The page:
US FTC, ACMA take on Event Viewer telemarketing scammers

Long-running eventvwr telemarketing scam based in India

A US district court judge has frozen the assets of organisations and individuals associated with the long-running "Event Viewer" tech support scam, which included Australians among its victims. The FTC credited overseas organisations, including the Australian Communications and Media Authority, for aiding in the action against the alleged scammers.

The asset freeze comes after court action brought in the US District Court for the Southern District of New York by the Federal Trade Commission. The cases brought by the FTC in six filings targeted 14 organisations and 17 individuals.

The FTC cases targeted 14 corporate defendants and 17 individual defendants in 6 legal filings, Pecon Software Ltd., Finmaestros LLC, Zeal IT Solutions Pvt. Ltd., Virtual PC Solutions, Lakshmi Infosoul Services Pvt. Ltd., and PCCare247, Inc., and individual defendants in each of the cases.

The long-running scam involves impersonating legitimate tech support personnel from companies such as Microsoft. The scammers, which are largely based in India, would contact people in English-speaking countries, including Australia, and typically get the victim to run Windows Event Viewer, which displays error logs for the system. This would be used as evidence that the computer needs to be 'fixed'.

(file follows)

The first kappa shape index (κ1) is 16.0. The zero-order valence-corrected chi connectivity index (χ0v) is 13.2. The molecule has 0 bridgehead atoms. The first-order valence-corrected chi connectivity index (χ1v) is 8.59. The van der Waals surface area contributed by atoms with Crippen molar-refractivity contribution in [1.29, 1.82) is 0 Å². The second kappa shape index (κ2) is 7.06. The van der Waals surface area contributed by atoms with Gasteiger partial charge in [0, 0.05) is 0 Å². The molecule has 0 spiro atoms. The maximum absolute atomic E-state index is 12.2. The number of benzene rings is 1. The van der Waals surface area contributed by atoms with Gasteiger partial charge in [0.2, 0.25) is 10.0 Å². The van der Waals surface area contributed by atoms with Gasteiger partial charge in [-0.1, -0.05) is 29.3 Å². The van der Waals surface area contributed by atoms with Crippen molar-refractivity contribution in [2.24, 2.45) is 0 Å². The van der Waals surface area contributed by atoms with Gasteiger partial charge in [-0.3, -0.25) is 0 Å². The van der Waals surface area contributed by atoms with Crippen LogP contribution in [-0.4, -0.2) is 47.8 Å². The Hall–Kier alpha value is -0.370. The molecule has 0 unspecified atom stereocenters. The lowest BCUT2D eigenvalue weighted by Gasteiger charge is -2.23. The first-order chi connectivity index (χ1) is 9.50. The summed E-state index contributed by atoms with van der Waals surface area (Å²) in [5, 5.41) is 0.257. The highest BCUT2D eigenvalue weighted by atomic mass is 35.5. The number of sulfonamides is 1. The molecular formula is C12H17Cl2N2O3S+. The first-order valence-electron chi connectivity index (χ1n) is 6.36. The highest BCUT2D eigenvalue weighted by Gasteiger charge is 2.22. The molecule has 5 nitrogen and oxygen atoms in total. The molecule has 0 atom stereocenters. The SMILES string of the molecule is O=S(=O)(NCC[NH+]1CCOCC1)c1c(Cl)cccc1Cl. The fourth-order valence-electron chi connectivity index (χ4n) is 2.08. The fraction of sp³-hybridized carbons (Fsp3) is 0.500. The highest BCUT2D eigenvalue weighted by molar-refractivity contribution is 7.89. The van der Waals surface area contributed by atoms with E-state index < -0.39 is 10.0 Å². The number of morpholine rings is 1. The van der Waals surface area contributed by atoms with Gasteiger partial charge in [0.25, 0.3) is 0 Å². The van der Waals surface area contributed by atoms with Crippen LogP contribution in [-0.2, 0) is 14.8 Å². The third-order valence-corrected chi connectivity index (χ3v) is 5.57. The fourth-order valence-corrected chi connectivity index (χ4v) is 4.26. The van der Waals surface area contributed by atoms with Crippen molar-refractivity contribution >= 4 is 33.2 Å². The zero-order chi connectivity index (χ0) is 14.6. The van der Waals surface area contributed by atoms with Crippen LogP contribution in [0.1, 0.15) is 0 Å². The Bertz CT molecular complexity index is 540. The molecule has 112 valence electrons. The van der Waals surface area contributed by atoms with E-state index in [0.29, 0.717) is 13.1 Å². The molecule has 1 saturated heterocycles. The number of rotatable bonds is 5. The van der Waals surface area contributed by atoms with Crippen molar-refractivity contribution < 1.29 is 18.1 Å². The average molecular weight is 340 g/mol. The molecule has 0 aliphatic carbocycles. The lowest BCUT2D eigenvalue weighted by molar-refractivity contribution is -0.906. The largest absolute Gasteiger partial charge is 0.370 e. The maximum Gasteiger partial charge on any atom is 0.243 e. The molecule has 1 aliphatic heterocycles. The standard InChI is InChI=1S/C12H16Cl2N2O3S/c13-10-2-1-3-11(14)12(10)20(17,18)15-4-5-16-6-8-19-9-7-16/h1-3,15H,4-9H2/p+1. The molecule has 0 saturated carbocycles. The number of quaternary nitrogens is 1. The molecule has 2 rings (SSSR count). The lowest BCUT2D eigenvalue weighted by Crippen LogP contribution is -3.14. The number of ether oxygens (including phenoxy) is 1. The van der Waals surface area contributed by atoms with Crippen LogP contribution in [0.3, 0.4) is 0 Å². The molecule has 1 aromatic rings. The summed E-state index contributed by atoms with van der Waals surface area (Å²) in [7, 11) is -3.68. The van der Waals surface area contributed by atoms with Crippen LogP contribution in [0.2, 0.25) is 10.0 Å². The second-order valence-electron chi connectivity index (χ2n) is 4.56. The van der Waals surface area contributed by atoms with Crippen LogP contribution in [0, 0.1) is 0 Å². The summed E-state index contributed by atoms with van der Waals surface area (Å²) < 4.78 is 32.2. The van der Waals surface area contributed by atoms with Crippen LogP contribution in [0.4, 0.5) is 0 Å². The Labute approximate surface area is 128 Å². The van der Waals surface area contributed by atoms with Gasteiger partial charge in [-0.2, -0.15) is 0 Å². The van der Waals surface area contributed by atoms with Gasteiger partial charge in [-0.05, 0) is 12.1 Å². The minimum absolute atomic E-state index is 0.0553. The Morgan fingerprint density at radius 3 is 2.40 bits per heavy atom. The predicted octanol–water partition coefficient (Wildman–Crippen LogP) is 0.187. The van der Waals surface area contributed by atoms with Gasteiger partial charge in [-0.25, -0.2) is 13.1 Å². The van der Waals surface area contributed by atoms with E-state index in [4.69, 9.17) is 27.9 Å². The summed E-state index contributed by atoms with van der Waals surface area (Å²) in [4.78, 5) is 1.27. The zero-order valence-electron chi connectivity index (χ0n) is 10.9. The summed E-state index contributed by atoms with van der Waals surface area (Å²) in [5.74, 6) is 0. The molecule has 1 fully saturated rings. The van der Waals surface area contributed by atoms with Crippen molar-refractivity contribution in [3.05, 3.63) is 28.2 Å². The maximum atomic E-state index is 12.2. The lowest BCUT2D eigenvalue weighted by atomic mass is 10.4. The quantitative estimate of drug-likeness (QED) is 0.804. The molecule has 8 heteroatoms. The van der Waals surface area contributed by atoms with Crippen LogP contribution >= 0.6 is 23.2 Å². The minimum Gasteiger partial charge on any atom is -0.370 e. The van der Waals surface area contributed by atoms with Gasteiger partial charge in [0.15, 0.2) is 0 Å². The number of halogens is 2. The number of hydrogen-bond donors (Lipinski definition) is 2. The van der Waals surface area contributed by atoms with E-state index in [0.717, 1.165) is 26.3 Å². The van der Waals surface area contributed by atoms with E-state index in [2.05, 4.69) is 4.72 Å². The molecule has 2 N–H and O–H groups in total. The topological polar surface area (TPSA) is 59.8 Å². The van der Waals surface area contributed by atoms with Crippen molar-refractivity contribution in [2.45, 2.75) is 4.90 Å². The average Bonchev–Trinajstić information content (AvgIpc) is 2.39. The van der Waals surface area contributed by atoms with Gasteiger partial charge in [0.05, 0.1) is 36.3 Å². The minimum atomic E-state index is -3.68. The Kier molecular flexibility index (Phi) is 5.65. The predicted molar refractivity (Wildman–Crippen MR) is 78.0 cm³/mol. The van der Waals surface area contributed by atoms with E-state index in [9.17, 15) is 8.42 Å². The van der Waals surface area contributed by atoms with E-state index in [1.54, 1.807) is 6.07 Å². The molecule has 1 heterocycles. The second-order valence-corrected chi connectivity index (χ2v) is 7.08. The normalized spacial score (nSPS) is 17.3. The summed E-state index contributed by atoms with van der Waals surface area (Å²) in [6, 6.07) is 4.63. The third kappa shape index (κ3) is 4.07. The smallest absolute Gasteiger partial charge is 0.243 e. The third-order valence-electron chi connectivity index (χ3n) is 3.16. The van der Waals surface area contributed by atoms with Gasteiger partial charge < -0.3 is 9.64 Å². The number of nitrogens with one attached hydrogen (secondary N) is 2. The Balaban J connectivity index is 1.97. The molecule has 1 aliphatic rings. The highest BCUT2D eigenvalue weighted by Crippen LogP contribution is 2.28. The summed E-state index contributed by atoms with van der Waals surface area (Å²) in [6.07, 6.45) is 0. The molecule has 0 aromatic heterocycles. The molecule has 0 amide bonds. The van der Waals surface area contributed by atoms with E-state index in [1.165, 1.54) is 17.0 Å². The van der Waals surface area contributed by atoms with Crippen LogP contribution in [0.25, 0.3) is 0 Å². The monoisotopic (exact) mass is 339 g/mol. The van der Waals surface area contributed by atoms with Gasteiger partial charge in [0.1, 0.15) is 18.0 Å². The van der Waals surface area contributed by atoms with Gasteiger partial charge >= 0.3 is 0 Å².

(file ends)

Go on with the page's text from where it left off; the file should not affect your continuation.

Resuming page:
One of the FTC court filings explains: "After directing the consumer to the Event Viewer ['eventvwr'], the Defendants often will ask the consumers if they see any entries with errors or warnings marked with red X’s or yellow triangles. When the consumers respond that they do, the Defendants will state that these entries confirm that there are viruses or other malware present on the consumers’ computers and that the computers are in danger of crashing."

These errors and warnings are used to convince victims to give remote access to the scammers, at which point the scammer will "continue their deception by focusing the consumer’s attention on a list of innocuous files, emphasizing the risk these files supposedly pose, and stressing the urgent need for the consumer to buy the Defendants’ products and services to prevent the computer from crashing."

The end result is often convincing the victim to pay for a non-existent security service.

Because the scams are generally based in India, tackling them has been considered difficult. Australians have frequently been targeted by the scammers, with Computerworld's original investigation into the issue being one of our most popular articles.

1 Comment

gnome

1

The action must have had some effect. We used to get calls from these helpful people wanting to resolve our 'problems' every couple of weeks, but there hasn't been one for a while.

And didn't we have some fun with them, with some outrageous responses to take up their time!

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